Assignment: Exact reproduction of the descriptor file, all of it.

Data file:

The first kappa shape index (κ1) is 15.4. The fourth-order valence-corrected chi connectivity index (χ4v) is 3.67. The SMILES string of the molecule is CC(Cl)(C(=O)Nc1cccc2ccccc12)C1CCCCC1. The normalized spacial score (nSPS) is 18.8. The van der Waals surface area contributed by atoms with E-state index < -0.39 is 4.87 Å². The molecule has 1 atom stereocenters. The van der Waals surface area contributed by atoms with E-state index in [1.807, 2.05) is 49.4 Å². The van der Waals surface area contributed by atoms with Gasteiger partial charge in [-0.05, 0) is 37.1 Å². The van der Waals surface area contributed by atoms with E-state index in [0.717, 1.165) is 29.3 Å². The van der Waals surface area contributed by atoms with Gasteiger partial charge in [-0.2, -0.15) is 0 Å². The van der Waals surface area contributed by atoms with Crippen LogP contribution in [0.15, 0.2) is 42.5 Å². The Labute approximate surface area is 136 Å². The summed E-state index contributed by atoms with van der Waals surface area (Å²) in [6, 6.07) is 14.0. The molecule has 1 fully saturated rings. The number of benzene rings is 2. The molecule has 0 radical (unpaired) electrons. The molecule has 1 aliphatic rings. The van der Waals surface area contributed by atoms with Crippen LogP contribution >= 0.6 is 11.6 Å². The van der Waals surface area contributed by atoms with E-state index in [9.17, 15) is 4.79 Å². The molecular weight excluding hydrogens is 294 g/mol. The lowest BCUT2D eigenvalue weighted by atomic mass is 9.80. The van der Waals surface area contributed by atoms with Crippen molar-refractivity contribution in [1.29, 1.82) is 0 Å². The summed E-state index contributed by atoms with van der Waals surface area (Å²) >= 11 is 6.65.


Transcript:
The first kappa shape index (κ1) is 15.4. The fourth-order valence-corrected chi connectivity index (χ4v) is 3.67. The SMILES string of the molecule is CC(Cl)(C(=O)Nc1cccc2ccccc12)C1CCCCC1. The normalized spacial score (nSPS) is 18.8. The van der Waals surface area contributed by atoms with E-state index < -0.39 is 4.87 Å². The molecule has 1 atom stereocenters. The van der Waals surface area contributed by atoms with E-state index in [1.807, 2.05) is 49.4 Å². The van der Waals surface area contributed by atoms with Gasteiger partial charge in [-0.05, 0) is 37.1 Å². The van der Waals surface area contributed by atoms with E-state index in [0.717, 1.165) is 29.3 Å². The van der Waals surface area contributed by atoms with Gasteiger partial charge in [-0.2, -0.15) is 0 Å². The van der Waals surface area contributed by atoms with Crippen LogP contribution in [0.15, 0.2) is 42.5 Å². The Labute approximate surface area is 136 Å². The summed E-state index contributed by atoms with van der Waals surface area (Å²) in [6, 6.07) is 14.0. The molecule has 1 fully saturated rings. The number of benzene rings is 2. The molecule has 0 radical (unpaired) electrons. The molecule has 1 aliphatic rings. The van der Waals surface area contributed by atoms with Crippen LogP contribution >= 0.6 is 11.6 Å². The van der Waals surface area contributed by atoms with E-state index in [9.17, 15) is 4.79 Å². The molecular weight excluding hydrogens is 294 g/mol. The lowest BCUT2D eigenvalue weighted by atomic mass is 9.80. The van der Waals surface area contributed by atoms with Crippen molar-refractivity contribution in [1.29, 1.82) is 0 Å². The summed E-state index contributed by atoms with van der Waals surface area (Å²) >= 11 is 6.65.